Last weekend, I raced Ironman Arizona, to wrap up my 2016 season. The details of my race are not particularly important. I mean, they’re important to me, but I’m sure they’re super boring to everyone else. So, I’ll just give the bare minimum details necessary, and use them as a jumping-off-point to get to something possibly useful to you…
I finished in 8:48:53, which was an Ironman PR for me, by 6 minutes. No single element of the race was spectacular, but all put together, it was a solid day. However, the fact that it was a PR isn’t particularly important, as I recognize that Arizona is a faster course than the ones I typically race on. What is important is that I beat Thorsten Radde’s “prediction” on trirating.com, by a little over 6 minutes. I put quotes around “prediction” because it’s not a true prediction, in the sense that predictions usually have some amount of subjectivity. His “prediction” is actually just a time-weighted averaging of performances at recent Ironman races, and then he makes an adjustment to account for the differences in courses. So, the fact that I beat his prediction for me, means that I beat “2014/2015/2016 Doug”, and so I’m continuing to improve.
Now, the fact that I’m continuing to improve is somewhat surprising, given that I moved to Massachusetts in August, and started an engineering job. So, between going into the office, and coaching, I’m working 55-60 hours per week, and then training 18-20 hours per week, on top of that. Point being – it’s far from an “ideal” performance environment. My training hasn’t suffered *that* much, because all we’ve done is cut away a lot of the lower intensity stuff, so I’m still doing the same amount of “quality” as before I started the engineering job. The real losses are that my sleep is down to 7-7.5 hours per night, and I don’t have as much time for proper recovery modalities (massage, foam rolling, and Normatecs).
However, there are positives, and that’s where I think there may be some useful nuggets for everyone else…
1) I’m no longer concerned about the financial stability. From roughly 2014-2016, during almost every workout, I was thinking something along of the lines of “What am I doing out here? I could be sitting in an office, getting actual money. Instead, I’m training 25 hours per week, in the hope of maybe, *maybe* winning $2,000 at a few races per year.” Thinking that, day in and day out, really wore me down mentally, and did not create a positive environment where I could make improvements. I resented what I was doing every day, and therefore wasn’t able to focus on doing what was necessary to get faster. On top of that, when something went wrong at a race, I would get depressed and frustrated out on the course, as I started obsessing about the fact that I may have just missed out on a badly needed paycheck.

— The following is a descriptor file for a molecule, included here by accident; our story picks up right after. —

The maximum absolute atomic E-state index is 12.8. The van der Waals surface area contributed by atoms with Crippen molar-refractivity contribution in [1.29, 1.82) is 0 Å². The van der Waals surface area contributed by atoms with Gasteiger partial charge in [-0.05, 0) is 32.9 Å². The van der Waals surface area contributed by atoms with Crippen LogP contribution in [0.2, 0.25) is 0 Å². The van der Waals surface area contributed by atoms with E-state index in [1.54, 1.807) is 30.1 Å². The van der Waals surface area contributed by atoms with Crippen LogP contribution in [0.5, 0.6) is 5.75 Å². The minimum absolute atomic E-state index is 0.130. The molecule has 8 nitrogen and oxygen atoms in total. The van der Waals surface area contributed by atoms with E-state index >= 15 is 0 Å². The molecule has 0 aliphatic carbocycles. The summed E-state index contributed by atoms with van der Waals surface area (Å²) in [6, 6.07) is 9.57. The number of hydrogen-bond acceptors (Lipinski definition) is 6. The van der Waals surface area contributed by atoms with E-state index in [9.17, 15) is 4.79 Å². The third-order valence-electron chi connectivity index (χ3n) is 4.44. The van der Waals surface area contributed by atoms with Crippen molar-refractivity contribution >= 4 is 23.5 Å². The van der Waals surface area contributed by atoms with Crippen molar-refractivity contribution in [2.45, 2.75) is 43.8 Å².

2) Being on a fixed schedule now has forced me to be much more efficient with my time. I no longer procrastinate on workouts. I know I only have a small window of time each day to train, so I just put on my training gear, get to work, and hit my zones.
3) I no longer worry about what anyone else is doing. And that’s the important one. I don’t feel bad about myself anymore if I lose to one guy or another, because, odds are, they’re not fitting training around a 55-60 hour work week. And on top of that, it just doesn’t really even *matter* anymore if someone beats me. I don’t need good races to pay the rent. The pressure I feel on each workout, and each race, has gone wayyyyyyyy down.
This has been liberating. When I’m training, I don’t care what Athlete X is doing. All I’m focused on is being a little bit better/faster/stronger, than I was last week. When I race, I don’t care if I’m in 4th place or 30th place. All I’m focused on is being a little bit faster than the last time I raced. When things go bad during a race, I no longer spin into a downward spiral, worried that I’m missing out on prize money. I just stay calm, and work through the difficulty.
Point being – focusing solely on self-improvement, rather than playing “the comparison game”, is, oddly enough, the one true path to “winning” the “comparison game”. In order to win the game, you first have to truly not care that you’re even playing it. Or, I should say, you first have to not be negatively affected by the fact that you’re playing it. Because if you let playing the “comparison game” put negative thoughts in your head, it absolutely will eat you alive. The only way you can truly “win”, if you’re obsessed with comparisons, is if you’re the current World Champion. Which, I don’t know about you, but… I don’t want to live a life where the only way I achieve satisfaction is by winning Kona every year.
So, I’m going to keep chipping away at it, and I’m going to keep trying to just be a little bit better every day. That’s all any of us can really do. And if I keep getting a little bit better each day, and a little bit better at each race, then… well, we’ll just see where that takes me…
So, for now, a bit of down time, and then I start getting ready for 2017. I’ll do some “fun” racing in February, at the Crash-B Indoor Rowing World Championships and the Hyannis Marathon, and then get back to racing triathlons in March or April. Giddy up!